March 4, 2011
Institute Faculty Fellow Ashutosh Varshney was recently a guest on WAMU Washington’s “Latitudes” program, where he spoke about interfaith relations based on such research as his award-winning book, Ethnic Conflict and Civic Life: Hindus and Muslims in India (Yale University Press, 2002).
For that work, Varshney studied six cities in India – three in which Hindus and Muslims had frequent riots, with many lives lost, and three in which rioting was rare despite similar religious demographics.
He credited the different outcomes in peaceful cities to long-standing relationships between Hindus and Muslims either at the neighborhood level or – more important – at the organizational level of business associations, student unions, trade unions, and other groups.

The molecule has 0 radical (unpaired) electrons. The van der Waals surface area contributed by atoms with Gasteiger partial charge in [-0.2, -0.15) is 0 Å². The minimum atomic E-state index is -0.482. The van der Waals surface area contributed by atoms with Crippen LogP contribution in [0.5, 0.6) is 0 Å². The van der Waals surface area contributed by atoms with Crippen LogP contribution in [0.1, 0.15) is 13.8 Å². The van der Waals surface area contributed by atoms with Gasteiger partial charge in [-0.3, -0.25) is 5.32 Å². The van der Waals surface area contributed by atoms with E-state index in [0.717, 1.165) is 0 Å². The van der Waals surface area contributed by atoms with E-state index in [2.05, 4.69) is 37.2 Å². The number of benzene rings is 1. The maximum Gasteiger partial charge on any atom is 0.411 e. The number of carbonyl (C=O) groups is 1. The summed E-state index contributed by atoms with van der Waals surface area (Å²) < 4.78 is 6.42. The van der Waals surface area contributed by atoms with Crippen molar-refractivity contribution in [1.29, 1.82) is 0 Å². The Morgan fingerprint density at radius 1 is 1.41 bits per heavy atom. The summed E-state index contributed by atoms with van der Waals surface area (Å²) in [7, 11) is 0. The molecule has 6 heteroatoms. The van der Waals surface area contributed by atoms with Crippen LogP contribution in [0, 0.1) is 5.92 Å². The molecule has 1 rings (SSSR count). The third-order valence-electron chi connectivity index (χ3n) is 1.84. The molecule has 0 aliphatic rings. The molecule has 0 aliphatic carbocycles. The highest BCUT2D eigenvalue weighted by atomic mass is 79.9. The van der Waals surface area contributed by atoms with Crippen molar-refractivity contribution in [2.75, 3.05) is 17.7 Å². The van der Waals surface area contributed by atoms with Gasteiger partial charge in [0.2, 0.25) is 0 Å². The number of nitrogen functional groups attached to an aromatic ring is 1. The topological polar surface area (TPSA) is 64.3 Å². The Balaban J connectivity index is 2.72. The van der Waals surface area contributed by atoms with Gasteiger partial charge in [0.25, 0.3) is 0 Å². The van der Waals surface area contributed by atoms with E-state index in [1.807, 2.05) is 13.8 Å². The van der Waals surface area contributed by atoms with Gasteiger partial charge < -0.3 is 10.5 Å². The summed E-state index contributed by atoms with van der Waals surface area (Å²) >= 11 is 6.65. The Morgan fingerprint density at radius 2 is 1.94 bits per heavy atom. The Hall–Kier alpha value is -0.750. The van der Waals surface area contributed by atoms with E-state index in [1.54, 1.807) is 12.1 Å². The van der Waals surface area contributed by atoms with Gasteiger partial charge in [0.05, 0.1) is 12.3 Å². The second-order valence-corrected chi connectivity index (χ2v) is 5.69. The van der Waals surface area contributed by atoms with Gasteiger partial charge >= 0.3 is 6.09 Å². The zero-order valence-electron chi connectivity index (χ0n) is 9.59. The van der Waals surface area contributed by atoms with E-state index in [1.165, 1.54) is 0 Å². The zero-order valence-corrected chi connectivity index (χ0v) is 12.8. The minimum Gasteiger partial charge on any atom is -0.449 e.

Where such relationships existed, the Indian cities studied were able to manage tensions, he said. No matter the country or the religion, “if you have prior relationships existing in routine normal life, in schools, in businesses, etc., professions – a very demonstrable and positive effect is maintenance of peace during times of tension,” Varshney said. He stressed that such integration should be at the day-to-day level; specific interfaith dialogues based on religion do not produce as strong a foundation for peace as routine integration.
On the other hand, “it is much harder to create integration during times of tension,” he said.